The musicologist Michele Girardi notes that in this blurring between the imaginary and the real Puccini is nostalgically remembering his own bohemian period as a student, albeit revived with the detachment of time and artistic reinterpretation. Indeed, another Italian musicologist, Claudio Sartori, traced the opening theme of La Bohème back to Puccini’s diploma test piece Cappriccio sinfonico (1883), arguing that in order for Puccini to express the climate of Bohemia, he went back to his own artistic expressions of that time in his life.  After all, by the time he was engaged in writing La Bohème Puccini was no longer struggling financially and his bohemian period was clearly behind him. Yet his little artistic commune allowed him to re-experience the Bohemian artistic spirit in all its camaraderie without suffering from its economic deprivations.

Once Bohemia entered the popular imagination in Paris, its ideals spread and persisted, taking root in cities around the globe. Puccini would have been familiar with the specifically Italian version, the scapigliati (unruly ones), a coterie of northern Italian writers who duly repudiated artistic and social norms in favor of less traditional forms of expression. Bohemian ideals have been echoed repeatedly in the USA, most famously with the Beat Generation in the 1950s, their cultural progeny the hippies, and the DIY ethos of underground music scenes into the 21st century. Indeed, one might see Murger’s influence on Jack Kerouac’s On the Road and Dharma Bums not only in the countercultural lifestyles of the characters but also in the ways in which they blurred the lines between fiction and reality and served to both celebrate and critique their respective Bohemian projects. The USA has also long provided fertile ground for Bohemian and Utopian projects because tradition generally weighs less heavily on Americans than it does on Europeans, and American culture tends to promote independence and self-styled individuality. The Bohemian promise of individuality has also made these sorts of informal communities into magnets for young folks who adopt its outward expressions (clothes, mannerisms, etc.) as a way to simultaneously nonconform and fit in. Indeed, the 19th century Parisian dandy would seem to be the model for all later “hipster” types even to the present day.

However, no matter where Bohemia pops up, it is also always ephemeral and fleeting. In this sense it is perhaps an early form of Hakim Bey’s “Temporary Autonomous Zone,” an anarchic (and mostly theoretical) space that could exist beyond the reach of state surveillance and the mechanisms of market capitalism. Such a place would provide opportunities for radical reorganizations of social norms and conventions. However, this Bohemian “zone” must also be temporary, for if Bohemia becomes an institution it loses its autonomy and inevitably collapses. Any attempt at permanence makes it visible, which then subjects it both to the controls of the state and the demands of the market. This contradiction is perhaps one of the things that makes Bohemia so enticing both as a real-world lifestyle and as an artistic subject for authors and composers. The autonomy of Bohemia provides the opportunity to explore alternate ways of living, if only temporarily or even vicariously. Even if Bohemia endures in one way or another, society often eventually intervenes in the lives of its individual inhabitants. In Murger’s original novel, the final chapter connects with Rudolph and Marcel a year after Mimì’s death, when they and the rest of their Bohemian crew have finally begun to enjoy artistic successes and material comforts. Rudolph proposes a cheap dinner in their old haunts, but Marcel replies, “I am perfectly willing to reminisce about the past, but it will be over a bottle of good wine and seated in a comfortable arm-chair…I have been corrupted. I no longer like anything but what is good.”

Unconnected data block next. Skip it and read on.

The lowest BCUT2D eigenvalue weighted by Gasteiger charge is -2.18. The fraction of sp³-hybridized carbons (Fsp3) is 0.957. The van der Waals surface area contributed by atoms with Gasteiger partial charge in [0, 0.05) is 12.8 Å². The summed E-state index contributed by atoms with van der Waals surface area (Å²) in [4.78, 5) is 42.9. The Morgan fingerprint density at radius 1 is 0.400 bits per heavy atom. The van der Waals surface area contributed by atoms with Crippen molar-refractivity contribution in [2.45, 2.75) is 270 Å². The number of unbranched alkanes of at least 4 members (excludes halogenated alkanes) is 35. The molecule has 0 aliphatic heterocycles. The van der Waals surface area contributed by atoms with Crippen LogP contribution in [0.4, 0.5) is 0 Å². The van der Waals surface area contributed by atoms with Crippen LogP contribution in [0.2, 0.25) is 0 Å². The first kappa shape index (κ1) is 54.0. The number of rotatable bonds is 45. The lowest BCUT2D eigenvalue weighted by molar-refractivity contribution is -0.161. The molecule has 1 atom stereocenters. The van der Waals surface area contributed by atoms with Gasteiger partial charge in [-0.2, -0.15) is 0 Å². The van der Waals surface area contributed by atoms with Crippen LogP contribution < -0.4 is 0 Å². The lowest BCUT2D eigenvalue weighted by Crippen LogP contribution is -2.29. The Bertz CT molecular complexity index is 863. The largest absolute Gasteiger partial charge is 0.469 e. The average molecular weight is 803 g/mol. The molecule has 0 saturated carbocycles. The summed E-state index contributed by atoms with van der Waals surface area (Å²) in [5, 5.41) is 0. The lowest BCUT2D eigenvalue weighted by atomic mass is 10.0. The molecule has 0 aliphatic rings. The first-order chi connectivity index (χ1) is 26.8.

Finally, although it sometimes seems like a sort of artistic slumming among the sick and impoverished, the theatre of marginality that we see in La Bohème and related works is also theatre of potentiality and change. Each new generation cultivates an exploration of the limitations of their own liberties against social barriers that are likewise also constantly in flux. (Seigel)  Indeed, the infusion of the fashions and behaviors of previously marginal communities into everyday life is evidence of how the Bohemian becomes bourgeois. In the process, that which once signaled outsiderness or membership in a marginal community becomes ordinary, no longer charged with the frisson of nonconformity. For example, in most places in the U.S.A. there’s no longer anything particularly audacious about having visible tattoos, which were once worn almost exclusively by biker gangs, dockworkers, convicts, carnies, and other folks living on the fringes of society.  However, we should also consider that the Bohemian’s non-conformity comes from a position of privilege because it is consciously chosen, and can then also be disavowed if it becomes too inconvenient. Those who are marginalized because of race, ethnic origin, sexuality, gender identity, or social class do not have the opportunity to choose their non-conformity and are often permanently stuck with its consequences.  For the Bohemian, the door leading to economic security and bourgeois respectability usually remains unlocked.